Jeffrey (Campbell Scott) is a bottom line-driven producer interested in Robert's (Peter Sarsgaard) script "The Dying Gaul," a semi-autobiographical tale about AIDS based on his relationship with his now-dead agent and partner Malcolm (Bill Camp). However, to make the project commercially viable, Jeffrey demands that Robert change the central couple from a homosexual to heterosexual duo. Jettisoning his integrity, Robert sells out and does as Jeffrey asks, in the process pocketing $1 million and establishing a close-knit friendship with Jeffrey and his failed screenwriter wife Elaine (Patricia Clarkson), whose life is so purposeless that learning how to control her multi-million dollar house's blinds constitutes an exciting afternoon. Yet the happy threesome's relationship is soon torn asunder when, after learning that Robert frequents chat rooms, Elaine strikes up an in-disguise online conversation with her new friend and learns that he's having an affair with Jeffrey. This devastating discovery frighteningly undercuts Elaine's sense of security and stability while also igniting a desire for retribution, leading to a dangerous game of cyberspace cat-and-mouse in which Elaine poses as the back-from-the-dead spirit of Malcolm and, ultimately, each character's true, less-than-savory personalities are drawn out into the blinding L.A. light of day.

Continue reading: The Dying Gaul Review

The Secret Lives Of Dentists Review


Excellent
Can vomit be nominated Best Supporting Actor? Best Supporting Actress? Is puke gendered? Regardless, the stuff plays an essential role in The Secret Lives of Dentists. David Hurst (Campbell Scott) is emotionally sick with paranoia about whether his wife and fellow dentist Dana (Hope Davis) is having an affair. And then, he's quite literally sick, laid low with a case of the flu that spreads to Dana and his three young daughters over the course of five wearying, nauseous days. The stress and fear that takes hold of David in that time makes for the best movie about marital strife this side of American Beauty. However much director Alan Rudolph budgeted for creamed corn, it was worth every penny.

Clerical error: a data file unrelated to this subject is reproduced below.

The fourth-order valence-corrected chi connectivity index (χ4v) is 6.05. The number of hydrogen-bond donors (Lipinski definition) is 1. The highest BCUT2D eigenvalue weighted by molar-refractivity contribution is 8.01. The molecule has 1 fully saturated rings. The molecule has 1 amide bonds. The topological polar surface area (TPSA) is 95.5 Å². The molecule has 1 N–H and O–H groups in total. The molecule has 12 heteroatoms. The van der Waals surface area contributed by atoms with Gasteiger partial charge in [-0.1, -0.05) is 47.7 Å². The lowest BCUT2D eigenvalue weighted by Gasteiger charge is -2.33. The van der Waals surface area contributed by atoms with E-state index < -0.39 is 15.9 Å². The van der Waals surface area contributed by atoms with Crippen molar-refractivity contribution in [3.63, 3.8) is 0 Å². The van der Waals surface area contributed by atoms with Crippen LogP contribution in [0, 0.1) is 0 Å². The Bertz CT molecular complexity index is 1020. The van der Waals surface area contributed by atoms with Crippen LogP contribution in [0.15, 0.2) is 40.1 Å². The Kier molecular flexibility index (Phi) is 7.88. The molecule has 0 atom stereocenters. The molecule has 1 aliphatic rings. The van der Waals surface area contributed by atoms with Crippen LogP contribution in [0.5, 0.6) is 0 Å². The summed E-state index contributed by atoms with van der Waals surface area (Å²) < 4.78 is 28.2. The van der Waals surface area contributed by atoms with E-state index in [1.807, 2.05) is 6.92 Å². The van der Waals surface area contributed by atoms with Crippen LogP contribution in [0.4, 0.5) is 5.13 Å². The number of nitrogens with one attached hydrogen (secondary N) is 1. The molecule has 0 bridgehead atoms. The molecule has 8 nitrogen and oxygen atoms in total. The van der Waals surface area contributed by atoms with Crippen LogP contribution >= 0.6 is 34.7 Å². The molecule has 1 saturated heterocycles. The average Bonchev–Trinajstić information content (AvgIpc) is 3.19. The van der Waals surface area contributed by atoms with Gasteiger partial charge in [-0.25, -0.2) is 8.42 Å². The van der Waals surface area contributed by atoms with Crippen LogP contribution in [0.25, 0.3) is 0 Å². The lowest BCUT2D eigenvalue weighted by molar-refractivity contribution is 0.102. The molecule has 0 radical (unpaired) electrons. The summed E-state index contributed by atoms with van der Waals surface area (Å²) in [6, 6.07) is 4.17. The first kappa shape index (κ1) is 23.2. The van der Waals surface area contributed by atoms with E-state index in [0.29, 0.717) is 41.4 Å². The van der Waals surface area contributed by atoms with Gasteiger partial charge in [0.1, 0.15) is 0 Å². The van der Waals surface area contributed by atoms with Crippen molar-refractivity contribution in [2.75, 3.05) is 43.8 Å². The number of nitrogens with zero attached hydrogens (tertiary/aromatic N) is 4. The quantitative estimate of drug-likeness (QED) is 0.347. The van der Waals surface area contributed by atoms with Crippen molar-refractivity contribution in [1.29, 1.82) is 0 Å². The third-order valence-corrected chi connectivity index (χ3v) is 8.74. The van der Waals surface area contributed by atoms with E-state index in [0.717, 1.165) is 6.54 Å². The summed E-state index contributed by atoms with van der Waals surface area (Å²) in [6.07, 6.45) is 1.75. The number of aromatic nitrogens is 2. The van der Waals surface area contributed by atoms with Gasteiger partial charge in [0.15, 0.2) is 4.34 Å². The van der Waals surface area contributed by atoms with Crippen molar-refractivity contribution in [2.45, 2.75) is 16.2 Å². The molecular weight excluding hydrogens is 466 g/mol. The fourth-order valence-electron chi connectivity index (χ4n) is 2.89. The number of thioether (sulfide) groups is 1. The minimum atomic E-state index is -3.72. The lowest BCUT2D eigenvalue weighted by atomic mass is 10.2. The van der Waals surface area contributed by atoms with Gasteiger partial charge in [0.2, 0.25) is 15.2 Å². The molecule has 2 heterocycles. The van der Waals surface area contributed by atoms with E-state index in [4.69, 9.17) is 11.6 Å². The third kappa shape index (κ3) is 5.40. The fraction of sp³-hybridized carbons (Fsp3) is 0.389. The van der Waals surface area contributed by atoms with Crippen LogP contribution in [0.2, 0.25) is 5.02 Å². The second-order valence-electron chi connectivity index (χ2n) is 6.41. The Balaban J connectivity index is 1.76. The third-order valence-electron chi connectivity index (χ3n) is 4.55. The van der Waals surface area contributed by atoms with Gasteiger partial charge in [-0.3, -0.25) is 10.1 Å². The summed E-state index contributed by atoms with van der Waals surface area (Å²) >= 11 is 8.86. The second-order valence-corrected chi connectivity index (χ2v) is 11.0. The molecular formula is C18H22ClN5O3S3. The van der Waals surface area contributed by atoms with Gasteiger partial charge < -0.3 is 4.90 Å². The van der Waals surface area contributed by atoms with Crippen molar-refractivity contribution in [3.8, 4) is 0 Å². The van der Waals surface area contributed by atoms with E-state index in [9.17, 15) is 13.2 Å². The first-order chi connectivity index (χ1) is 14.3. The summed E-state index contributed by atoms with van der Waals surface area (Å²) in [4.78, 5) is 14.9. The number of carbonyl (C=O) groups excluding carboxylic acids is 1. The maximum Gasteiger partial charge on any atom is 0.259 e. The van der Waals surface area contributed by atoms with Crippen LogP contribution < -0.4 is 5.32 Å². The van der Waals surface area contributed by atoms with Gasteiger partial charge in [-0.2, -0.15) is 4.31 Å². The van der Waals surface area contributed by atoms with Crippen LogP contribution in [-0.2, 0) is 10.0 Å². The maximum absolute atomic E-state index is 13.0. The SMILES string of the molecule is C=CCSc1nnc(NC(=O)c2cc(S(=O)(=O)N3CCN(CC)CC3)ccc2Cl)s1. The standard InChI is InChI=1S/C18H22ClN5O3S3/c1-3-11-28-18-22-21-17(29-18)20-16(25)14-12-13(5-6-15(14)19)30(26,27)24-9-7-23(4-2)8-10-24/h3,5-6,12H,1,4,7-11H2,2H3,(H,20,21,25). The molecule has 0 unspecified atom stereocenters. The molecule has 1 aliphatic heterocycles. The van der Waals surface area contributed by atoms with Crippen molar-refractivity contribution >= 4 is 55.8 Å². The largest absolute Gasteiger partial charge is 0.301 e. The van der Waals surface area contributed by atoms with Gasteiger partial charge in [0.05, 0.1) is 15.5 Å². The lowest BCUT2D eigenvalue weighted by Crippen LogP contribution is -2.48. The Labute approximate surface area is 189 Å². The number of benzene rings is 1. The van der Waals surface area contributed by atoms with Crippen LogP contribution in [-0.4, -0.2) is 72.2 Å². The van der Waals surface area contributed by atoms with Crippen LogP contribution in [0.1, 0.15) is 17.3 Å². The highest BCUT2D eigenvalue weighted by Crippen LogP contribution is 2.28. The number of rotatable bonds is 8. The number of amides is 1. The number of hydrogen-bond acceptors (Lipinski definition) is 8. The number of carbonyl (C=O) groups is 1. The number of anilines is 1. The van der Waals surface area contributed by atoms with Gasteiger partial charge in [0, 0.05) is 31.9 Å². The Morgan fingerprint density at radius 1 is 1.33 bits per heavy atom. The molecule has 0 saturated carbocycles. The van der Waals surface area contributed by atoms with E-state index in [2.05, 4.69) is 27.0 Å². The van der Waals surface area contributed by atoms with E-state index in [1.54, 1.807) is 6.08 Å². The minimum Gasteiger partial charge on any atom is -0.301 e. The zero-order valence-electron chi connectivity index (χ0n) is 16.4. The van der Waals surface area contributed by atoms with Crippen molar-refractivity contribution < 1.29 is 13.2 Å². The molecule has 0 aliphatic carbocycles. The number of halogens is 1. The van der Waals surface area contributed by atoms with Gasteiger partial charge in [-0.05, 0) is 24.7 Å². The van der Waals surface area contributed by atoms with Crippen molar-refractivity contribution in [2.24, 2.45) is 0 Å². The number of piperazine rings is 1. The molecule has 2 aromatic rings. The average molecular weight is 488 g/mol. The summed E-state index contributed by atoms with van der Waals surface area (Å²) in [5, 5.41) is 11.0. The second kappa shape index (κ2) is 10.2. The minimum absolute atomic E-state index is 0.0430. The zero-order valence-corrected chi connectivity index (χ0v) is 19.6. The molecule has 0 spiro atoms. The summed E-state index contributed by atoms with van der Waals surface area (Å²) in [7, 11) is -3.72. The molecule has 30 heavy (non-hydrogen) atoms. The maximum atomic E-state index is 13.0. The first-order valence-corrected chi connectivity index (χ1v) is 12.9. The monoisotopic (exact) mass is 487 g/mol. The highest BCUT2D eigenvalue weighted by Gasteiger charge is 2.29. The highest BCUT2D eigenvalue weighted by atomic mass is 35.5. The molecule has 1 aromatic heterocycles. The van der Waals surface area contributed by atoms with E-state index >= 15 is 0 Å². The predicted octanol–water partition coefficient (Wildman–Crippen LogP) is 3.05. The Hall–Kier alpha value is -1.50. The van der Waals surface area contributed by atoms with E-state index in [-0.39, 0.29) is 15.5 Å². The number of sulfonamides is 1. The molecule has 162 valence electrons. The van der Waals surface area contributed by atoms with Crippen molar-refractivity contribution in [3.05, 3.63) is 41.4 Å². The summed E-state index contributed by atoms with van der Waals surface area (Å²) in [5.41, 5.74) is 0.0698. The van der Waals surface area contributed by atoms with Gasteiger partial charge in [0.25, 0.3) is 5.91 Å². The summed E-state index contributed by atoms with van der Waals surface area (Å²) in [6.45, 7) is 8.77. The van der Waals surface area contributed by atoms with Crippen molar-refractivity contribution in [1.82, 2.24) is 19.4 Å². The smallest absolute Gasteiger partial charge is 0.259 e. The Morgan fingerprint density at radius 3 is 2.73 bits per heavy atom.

Dentists (adapted from Jane Smiley's novel The Age of Grief) opens with a brisk, gorgeously rendered sequence where David spies Dana being caressed lovingly by an unknown gentleman before she takes the stage in a small-town production of the opera Nabucco. As Verdi blares, David's mind swims. We rush through their romance in grainy flashbacks: Falling in love in dental school, starting a practice together, raising three daughters, and buying a weekend cabin in upstate New York. Scott, who's an expert at roles where he plays the well-meaning victim of circumstance, is excellent here. Subtly, he captures the way that wronged, anti-social people speak: Speaking a bit too loud to Dana, you can feel him studying her for evidence of sin. His eyes - and the camera - study her legs and the hem of her skirt, wondering what her sexual needs might be.

Continue reading: The Secret Lives Of Dentists Review

Craig Lucas

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Craig Lucas Movies

The Dying Gaul Movie Review

The Dying Gaul Movie Review

In 1995, the internet was still a strange, scary destination for most Americans, a primary...